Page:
The paperwork has already been put into place by WCM to ensure that when it all goes pear shaped (or to plan?) WCM’s land and assets go to EMR Capital who are acting on behalf of other parties.
Further Questions include:
Why is Mark Kirkbride’s coal mine included slap bang in the middle of the Irish Sea “search area” for a GDF when as the Minister has confirmed this subsea methane rich and heavily faulted area is clearly “not suitable” ?
Why has the Coal Authority not stepped in already Blocked the Licences and prevented an expensive public inquiry for a development that local planners no longer support and is financially insecure? WCM’s latest accounts indicate financial insecurity with staff lay offs to “cut costs.” The coal mine with its high ash and high sulphur coal is no longer/never was financially viable.
Finally and perhaps most importantly but most ignored, Sellafield’s infrastructure just five miles away is at serious risk from this coal mine (notwithstanding the nonchalance of the Office for Nuclear Regulation). On the Sellafield site, the Magnox Swarf Silo for example has unknown leaks from unknown cracks in the concrete containment which is partly beneath ground. Sellafield have last month asked for help in finding and mitigating the leak of 550 gallons per day of radioactive liquor into groundwater beneath the site from unknown cracks. Fracking was halted because of earthquake risk and yet the Royal Society and the Royal Academy of Engineering have stated that coal mining induced earthquakes are of a magnitude greater than fracking : “Seismicity induced by hydraulic fracturing is likely to be of smaller magnitude than the UK’s largest natural seismic events and those induced by coal mining”. Sellafield is on the Lake District Boundary Fault and WCM plans to abstract profligate amounts of ground water from their newly voided mine via the Byerstead Fault – no one knows how these faults relate to each other. Why aren’t lessons being learnt in the Sellafield area from the fracking experience in the Blackpool area when coal mine induced seismicity is of a magnitude greater than that of fracking?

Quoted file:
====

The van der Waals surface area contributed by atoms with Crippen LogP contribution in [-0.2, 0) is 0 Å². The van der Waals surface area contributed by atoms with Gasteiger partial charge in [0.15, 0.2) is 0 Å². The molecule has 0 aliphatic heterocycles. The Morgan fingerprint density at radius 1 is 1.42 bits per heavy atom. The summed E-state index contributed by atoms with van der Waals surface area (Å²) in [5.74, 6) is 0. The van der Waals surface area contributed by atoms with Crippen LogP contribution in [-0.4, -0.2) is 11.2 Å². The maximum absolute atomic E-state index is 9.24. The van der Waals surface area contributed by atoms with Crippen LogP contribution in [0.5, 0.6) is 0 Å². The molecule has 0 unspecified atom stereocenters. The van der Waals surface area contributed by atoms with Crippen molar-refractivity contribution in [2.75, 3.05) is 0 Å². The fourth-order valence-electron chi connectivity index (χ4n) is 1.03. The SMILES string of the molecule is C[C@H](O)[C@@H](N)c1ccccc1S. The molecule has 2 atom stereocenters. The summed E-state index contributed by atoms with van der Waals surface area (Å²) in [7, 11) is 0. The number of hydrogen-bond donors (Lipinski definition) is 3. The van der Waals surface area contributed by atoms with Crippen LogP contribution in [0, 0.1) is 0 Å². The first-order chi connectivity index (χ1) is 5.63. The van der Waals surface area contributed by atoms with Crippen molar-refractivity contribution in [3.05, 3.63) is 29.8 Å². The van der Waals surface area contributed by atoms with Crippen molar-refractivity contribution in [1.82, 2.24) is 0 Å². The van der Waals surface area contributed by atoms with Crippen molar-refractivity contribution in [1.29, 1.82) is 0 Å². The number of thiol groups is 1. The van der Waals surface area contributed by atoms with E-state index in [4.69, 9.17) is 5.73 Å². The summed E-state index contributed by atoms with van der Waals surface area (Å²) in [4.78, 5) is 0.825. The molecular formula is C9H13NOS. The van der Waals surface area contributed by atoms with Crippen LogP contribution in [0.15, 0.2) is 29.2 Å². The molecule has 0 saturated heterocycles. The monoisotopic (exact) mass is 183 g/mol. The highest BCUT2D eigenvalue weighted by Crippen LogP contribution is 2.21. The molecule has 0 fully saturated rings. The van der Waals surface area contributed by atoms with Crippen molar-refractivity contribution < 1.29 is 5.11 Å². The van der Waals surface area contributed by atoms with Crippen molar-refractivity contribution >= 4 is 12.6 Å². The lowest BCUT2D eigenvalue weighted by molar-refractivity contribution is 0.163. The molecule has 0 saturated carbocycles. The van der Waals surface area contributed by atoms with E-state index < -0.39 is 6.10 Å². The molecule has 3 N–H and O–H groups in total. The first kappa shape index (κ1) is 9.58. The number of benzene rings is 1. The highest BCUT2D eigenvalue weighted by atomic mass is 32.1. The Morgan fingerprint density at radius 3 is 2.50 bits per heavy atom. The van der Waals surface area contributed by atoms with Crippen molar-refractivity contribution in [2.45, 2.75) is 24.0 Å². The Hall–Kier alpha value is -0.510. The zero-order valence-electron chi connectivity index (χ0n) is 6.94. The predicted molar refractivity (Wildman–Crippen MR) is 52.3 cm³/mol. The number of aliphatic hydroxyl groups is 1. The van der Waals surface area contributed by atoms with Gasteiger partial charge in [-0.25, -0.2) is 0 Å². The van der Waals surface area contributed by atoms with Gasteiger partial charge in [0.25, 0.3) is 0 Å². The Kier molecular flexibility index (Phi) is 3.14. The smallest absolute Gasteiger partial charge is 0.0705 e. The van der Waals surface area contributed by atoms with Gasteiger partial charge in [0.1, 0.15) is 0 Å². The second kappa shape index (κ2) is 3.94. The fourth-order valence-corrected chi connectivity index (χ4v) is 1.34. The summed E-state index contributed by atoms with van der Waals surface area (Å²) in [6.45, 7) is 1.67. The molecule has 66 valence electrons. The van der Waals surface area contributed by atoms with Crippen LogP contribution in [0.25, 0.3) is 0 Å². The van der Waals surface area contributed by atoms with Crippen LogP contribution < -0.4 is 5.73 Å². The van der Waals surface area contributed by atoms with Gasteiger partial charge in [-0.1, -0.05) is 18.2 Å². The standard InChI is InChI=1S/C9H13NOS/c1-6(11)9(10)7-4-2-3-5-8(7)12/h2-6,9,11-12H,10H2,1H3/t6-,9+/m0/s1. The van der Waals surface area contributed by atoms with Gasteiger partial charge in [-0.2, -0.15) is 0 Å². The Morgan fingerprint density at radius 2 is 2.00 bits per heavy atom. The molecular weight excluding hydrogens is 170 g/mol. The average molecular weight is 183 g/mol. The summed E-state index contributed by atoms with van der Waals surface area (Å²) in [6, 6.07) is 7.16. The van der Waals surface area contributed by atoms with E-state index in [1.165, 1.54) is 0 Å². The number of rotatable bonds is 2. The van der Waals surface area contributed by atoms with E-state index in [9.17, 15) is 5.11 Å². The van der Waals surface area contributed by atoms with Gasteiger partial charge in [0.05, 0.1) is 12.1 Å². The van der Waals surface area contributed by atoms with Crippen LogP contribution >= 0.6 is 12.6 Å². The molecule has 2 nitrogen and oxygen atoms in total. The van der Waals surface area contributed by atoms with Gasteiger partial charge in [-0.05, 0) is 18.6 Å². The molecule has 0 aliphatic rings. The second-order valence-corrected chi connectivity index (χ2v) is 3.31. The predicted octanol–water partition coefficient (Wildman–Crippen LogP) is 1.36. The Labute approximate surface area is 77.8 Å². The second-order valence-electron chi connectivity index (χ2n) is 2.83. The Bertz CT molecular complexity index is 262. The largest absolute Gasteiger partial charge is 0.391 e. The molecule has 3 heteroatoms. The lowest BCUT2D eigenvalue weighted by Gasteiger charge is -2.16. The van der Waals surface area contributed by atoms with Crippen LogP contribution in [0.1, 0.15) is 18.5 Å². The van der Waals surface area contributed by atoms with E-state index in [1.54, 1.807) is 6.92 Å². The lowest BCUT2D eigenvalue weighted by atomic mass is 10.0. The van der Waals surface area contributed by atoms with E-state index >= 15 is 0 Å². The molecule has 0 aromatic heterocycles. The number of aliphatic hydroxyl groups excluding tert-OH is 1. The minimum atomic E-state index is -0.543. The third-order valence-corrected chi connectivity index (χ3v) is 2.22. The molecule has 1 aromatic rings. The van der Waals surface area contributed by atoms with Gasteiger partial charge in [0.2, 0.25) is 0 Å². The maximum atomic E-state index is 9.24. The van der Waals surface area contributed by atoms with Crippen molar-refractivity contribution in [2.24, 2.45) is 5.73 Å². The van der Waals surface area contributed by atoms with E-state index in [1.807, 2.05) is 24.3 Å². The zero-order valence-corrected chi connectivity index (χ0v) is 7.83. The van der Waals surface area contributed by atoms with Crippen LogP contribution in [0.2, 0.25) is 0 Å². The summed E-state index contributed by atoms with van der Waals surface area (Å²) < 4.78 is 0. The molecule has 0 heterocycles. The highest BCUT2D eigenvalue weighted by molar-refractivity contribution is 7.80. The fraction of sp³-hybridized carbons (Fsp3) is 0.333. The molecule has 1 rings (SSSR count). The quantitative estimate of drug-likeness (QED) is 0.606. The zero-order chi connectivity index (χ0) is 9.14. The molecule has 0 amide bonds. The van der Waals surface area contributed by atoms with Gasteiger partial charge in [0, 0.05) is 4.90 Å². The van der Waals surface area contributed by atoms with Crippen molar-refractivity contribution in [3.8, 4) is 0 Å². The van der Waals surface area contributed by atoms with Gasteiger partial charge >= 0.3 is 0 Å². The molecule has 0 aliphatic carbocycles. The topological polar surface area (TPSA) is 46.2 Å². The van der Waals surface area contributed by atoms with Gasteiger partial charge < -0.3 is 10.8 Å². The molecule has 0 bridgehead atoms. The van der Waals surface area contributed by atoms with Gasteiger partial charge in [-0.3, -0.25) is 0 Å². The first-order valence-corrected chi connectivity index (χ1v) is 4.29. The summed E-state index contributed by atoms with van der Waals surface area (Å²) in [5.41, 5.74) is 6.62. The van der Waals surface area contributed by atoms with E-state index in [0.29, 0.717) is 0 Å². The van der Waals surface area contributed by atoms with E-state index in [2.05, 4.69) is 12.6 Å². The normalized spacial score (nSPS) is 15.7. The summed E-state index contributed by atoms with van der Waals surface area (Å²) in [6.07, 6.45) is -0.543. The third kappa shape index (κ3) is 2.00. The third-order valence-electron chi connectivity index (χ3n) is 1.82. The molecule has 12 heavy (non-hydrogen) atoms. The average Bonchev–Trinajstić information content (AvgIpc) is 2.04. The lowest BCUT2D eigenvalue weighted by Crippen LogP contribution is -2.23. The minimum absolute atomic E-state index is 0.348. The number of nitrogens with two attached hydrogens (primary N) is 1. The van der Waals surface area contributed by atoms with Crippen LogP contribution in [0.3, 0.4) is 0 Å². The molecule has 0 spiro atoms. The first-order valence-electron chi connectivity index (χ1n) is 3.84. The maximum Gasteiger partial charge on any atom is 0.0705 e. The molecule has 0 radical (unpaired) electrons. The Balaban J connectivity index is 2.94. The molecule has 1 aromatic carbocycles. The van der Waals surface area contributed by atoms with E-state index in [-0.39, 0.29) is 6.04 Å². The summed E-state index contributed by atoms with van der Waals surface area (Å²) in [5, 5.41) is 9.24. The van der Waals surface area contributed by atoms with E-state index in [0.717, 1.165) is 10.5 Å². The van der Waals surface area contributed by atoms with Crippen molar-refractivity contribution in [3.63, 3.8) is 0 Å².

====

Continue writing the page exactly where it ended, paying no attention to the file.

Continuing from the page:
Many thanks for persisting with our questions to Ministers.
Thank you for your email dated 11 May, to the Rt Hon Kwasi Kwarteng MP, on behalf of your constituents, regarding the West Cumbria Mine. I am responding as this matter falls within my Ministerial portfolio.
The Coal Authority’s duties about licensing are set out in statute – in the 1994 Coal Industry Act – and to operate a coal mine an operator needs relevant rights and permissions including planning permission, a licence from the Coal Authority and to notify the Health and Safety Executive.
In general terms planning permission covers local social, economic and environmental aspects – i.e. is this the right place for this activity? whereas, a coal mining licence considers practicalities – can the mine operate in a way that is effective and financially underpinned to ensure that any land or property impacted can be compensated and the mine eventually closed in a safe and appropriate way. The Health and Safety Executive considers whether the operations can be undertaken safely.
When assessing an application for a coal mining licence, the Coal Authority are required to consider:
Whether the applicant can finance coal mining operations and related liabilities
The nature of the land or property that may be impacted by subsidence and that damage can be properly compensated by the operator.